Woody Tasch: Jeff, before we begin, I want to thank you for the images of the jars of water, one with soil rich in organic matter and one with the dissolved murkiness of soil that is deficient in carbon. Ever since you showed those images during a public talk a decade or so ago, the comparison has stuck with me.
Woody Tasch: You’ve been at no-till and organic farming for decades. Do you see attitudes toward the health of the soil changing?
Jeff Moyer: What’s exciting is that you can’t go to a farmer meeting anywhere around the world today and not find the conversation centered around soil health. Previously, people talked about soil quality. But the problem with the term, “quality,” is it can apply to a watch or a car, but you don’t have a healthy watch or healthy car because they aren’t alive. So, once you assign the term health to the soil, you make it clear that it is alive. Now, we can go to work to improve the health of soil. You can impact its dynamic state of being. Farmers are really beginning to embrace this.
Lately, the terms “regenerative agriculture” and “carbon farming” have been gaining traction. Do they affect the way you are talking about things?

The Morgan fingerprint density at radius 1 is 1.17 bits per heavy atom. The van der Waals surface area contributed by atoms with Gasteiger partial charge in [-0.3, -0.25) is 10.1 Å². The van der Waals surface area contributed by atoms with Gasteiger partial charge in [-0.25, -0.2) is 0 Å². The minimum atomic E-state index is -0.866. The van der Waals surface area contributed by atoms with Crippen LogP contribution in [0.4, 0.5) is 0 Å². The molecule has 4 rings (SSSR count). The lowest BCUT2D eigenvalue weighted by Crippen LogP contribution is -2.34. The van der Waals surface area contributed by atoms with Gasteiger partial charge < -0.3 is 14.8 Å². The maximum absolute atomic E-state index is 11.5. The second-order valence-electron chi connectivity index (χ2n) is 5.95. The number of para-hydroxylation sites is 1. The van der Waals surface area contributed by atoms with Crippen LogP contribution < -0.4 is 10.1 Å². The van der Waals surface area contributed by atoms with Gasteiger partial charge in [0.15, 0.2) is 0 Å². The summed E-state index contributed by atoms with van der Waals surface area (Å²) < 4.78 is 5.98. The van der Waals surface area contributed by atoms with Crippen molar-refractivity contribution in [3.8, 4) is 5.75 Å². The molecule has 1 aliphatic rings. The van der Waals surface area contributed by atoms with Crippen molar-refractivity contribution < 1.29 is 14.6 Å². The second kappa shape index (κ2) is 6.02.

These terms represent fundamental shifts. It’s no longer about conservation. Robert Rodale coined the term “regenerative agriculture” decades ago. He knew that being organic isn’t good enough. You can farm organically and not improve the health of the soil or take care of animal welfare issues or workers’ rights. Farming regeneratively means taking into account all of these parts of the larger context.
The national organic standards had difficulty incorporating the concepts of continuous improvement. But this is key—improving the resource while you are using it. If you take care of the soil, it will improve over time while you are farming it.
Is no-till farming key to regenerative agriculture?
The more we reduce tillage, the better it is for the life in the soil. If you are an earthworm, tillage day is not a good day. Unfortunately, many organic farmers till the soil too much. It’s one of the tools for managing weeds, but it gets overused.
Any epiphanies along the way?
My constant epiphany is that because soil health is based on biology, improving soil health works and is amazing to watch. Everybody says at first, “It won’t work here.” But when they try it, it works. . . . Soil health impacts crop yields. As soil regenerates, the way it interacts with water changes. The resilience of crops and soil to climate change is dramatically improved and you see it in yields.
What is next for Rodale?
When we started, everyone said organics was a gardening tool, not a farming tool. Couldn’t be done at scale. When we demonstrated that you can farm organically at scale, people said, OK, but it doesn’t really address the question of soil health. Then, OK, we can see the impact of soil health, but what about the impact on food and nutrition? So, now we’re looking at proteins, amino acids, and all the factors that influence nutrients in food. Soil fungi are more prevalent in organic systems, and this may have demonstrable effects on human nutrition and fighting disease. This is
a next frontier: the links between soil health and human health.